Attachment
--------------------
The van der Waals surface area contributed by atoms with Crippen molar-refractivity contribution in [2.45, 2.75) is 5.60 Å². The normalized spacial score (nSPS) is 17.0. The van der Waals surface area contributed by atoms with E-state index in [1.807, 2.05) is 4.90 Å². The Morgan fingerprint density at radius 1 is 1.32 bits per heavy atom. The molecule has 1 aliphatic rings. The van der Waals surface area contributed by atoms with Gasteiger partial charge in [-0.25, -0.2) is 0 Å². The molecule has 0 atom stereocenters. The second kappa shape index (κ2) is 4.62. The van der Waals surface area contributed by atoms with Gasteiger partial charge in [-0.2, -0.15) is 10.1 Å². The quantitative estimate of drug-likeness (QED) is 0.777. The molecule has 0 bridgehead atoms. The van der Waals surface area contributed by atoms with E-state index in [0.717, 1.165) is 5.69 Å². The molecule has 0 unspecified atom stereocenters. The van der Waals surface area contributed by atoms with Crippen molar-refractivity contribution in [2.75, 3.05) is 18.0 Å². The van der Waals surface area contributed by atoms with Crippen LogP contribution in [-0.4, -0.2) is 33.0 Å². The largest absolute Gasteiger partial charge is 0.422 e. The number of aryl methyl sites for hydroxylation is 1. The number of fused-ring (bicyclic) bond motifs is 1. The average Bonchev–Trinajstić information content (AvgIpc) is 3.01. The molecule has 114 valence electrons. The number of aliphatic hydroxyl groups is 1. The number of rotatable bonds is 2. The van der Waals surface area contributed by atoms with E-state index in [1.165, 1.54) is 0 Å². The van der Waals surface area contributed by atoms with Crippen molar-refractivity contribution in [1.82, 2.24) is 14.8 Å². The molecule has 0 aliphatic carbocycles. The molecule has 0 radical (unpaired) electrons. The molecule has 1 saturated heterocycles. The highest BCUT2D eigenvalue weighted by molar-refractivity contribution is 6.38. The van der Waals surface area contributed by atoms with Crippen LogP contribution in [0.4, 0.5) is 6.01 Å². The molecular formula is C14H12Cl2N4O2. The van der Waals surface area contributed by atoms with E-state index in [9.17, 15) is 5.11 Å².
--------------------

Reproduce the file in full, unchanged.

The van der Waals surface area contributed by atoms with Crippen molar-refractivity contribution in [2.45, 2.75) is 5.60 Å². The normalized spacial score (nSPS) is 17.0. The van der Waals surface area contributed by atoms with E-state index in [1.807, 2.05) is 4.90 Å². The Morgan fingerprint density at radius 1 is 1.32 bits per heavy atom. The molecule has 1 aliphatic rings. The van der Waals surface area contributed by atoms with Gasteiger partial charge in [-0.25, -0.2) is 0 Å². The molecule has 0 atom stereocenters. The second kappa shape index (κ2) is 4.62. The van der Waals surface area contributed by atoms with Gasteiger partial charge in [-0.2, -0.15) is 10.1 Å². The quantitative estimate of drug-likeness (QED) is 0.777. The molecule has 0 bridgehead atoms. The van der Waals surface area contributed by atoms with E-state index in [0.717, 1.165) is 5.69 Å². The molecule has 0 unspecified atom stereocenters. The van der Waals surface area contributed by atoms with Crippen molar-refractivity contribution in [2.75, 3.05) is 18.0 Å². The van der Waals surface area contributed by atoms with Crippen LogP contribution in [-0.4, -0.2) is 33.0 Å². The largest absolute Gasteiger partial charge is 0.422 e. The number of aryl methyl sites for hydroxylation is 1. The number of fused-ring (bicyclic) bond motifs is 1. The average Bonchev–Trinajstić information content (AvgIpc) is 3.01. The molecule has 114 valence electrons. The number of aliphatic hydroxyl groups is 1. The number of rotatable bonds is 2. The van der Waals surface area contributed by atoms with E-state index in [1.165, 1.54) is 0 Å². The van der Waals surface area contributed by atoms with Crippen molar-refractivity contribution in [1.82, 2.24) is 14.8 Å². The molecule has 0 aliphatic carbocycles. The molecule has 0 radical (unpaired) electrons. The molecule has 1 saturated heterocycles. The highest BCUT2D eigenvalue weighted by molar-refractivity contribution is 6.38. The van der Waals surface area contributed by atoms with Crippen LogP contribution in [0.4, 0.5) is 6.01 Å². The molecular formula is C14H12Cl2N4O2. The van der Waals surface area contributed by atoms with E-state index in [9.17, 15) is 5.11 Å².